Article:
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The importance of vocal reporting is replaced by pen and paper

Posted by: | September 25, 2012 | No Comment |

Are you a story teller, or a story writer? While some would argue they possess both qualities, this is one instance in which we know the chicken(spoken word) came before the egg(written word).

Stories, whether hard or soft, were first heard. They were heard, and then told, and eventually written. Today we use Greg’s Shorthand. Introduced in 1888, Greg’s shorthand replaced Benn Pitman’s earlier style. Shorthand, formally known as stenography, translates to ‘narrow writing’ in Greek, and has its origins there.

The introduction of shorthand into contemporary journalism brought forth a new obstacle for journalists, and also relieved them of the pressure to remember. As we’ve discussed in professor Steve Klein‘s class, “strong shorthand replaces a formidable memory as a job qualification.” The advent of stenography as way to record events in history came with its strengths and pitfalls.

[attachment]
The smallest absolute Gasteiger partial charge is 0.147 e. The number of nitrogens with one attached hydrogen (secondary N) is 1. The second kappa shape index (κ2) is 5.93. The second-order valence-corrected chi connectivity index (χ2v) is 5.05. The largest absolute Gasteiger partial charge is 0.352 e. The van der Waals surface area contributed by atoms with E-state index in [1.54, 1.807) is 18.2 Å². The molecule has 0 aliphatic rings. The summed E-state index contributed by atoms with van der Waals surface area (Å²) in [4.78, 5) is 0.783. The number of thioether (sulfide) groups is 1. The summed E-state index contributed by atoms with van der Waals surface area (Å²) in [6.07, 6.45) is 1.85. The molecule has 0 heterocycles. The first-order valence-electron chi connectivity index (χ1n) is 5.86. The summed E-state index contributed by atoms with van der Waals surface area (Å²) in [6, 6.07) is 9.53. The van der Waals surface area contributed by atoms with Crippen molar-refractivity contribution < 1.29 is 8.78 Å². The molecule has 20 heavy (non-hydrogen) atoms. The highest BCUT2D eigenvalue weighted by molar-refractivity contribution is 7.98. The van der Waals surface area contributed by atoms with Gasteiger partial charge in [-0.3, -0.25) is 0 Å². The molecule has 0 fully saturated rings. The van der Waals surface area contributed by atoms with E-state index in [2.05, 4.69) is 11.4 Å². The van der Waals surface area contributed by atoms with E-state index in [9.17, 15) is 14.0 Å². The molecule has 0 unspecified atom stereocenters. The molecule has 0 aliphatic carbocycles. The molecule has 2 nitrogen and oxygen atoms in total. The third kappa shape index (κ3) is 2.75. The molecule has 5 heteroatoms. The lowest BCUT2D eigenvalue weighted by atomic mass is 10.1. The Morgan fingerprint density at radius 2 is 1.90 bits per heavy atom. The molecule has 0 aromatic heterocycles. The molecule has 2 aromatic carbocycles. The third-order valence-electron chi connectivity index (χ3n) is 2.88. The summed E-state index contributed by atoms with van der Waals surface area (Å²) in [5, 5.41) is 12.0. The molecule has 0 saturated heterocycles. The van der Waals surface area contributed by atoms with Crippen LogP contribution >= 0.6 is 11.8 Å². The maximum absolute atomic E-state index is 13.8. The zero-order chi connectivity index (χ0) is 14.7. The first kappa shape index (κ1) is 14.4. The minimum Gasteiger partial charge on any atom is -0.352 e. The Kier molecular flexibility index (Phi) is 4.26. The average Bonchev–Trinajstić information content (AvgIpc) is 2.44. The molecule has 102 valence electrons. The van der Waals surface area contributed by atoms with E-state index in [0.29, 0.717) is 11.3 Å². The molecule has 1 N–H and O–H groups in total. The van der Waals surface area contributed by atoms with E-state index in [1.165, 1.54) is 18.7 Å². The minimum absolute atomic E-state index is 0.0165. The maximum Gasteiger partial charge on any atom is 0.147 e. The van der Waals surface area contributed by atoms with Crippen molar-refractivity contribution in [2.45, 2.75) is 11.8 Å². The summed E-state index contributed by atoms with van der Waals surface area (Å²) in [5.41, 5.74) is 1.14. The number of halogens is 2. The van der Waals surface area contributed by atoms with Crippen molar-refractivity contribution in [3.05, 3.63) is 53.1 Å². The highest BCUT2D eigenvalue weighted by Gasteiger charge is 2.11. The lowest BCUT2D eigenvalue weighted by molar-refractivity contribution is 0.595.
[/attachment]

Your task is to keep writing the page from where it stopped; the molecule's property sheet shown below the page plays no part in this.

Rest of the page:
Shorthand was a new technology to the Europeans. They were no longer responsible to call up entire speeches from memory, but they did have to learn how to adapt to stenography. It is a possibility, then, that much of the early reporting based on shorthand missed several important details. Written word also has a tendency, as we know, to alter or reposition the tone of a story.

Early journalists probably greeted shorthand with open arms, but I’ll keep using my voice recorder, because the the truth and voice of a story starts at the source, and I think most journalists and writers alike are glad technology didn’t end with pen and paper.

Introduction of light-line shorthand

Similar to Benn Pitman's shorthand, yet all of Greg's symbols are 'light-line'

 

under: Comm 455
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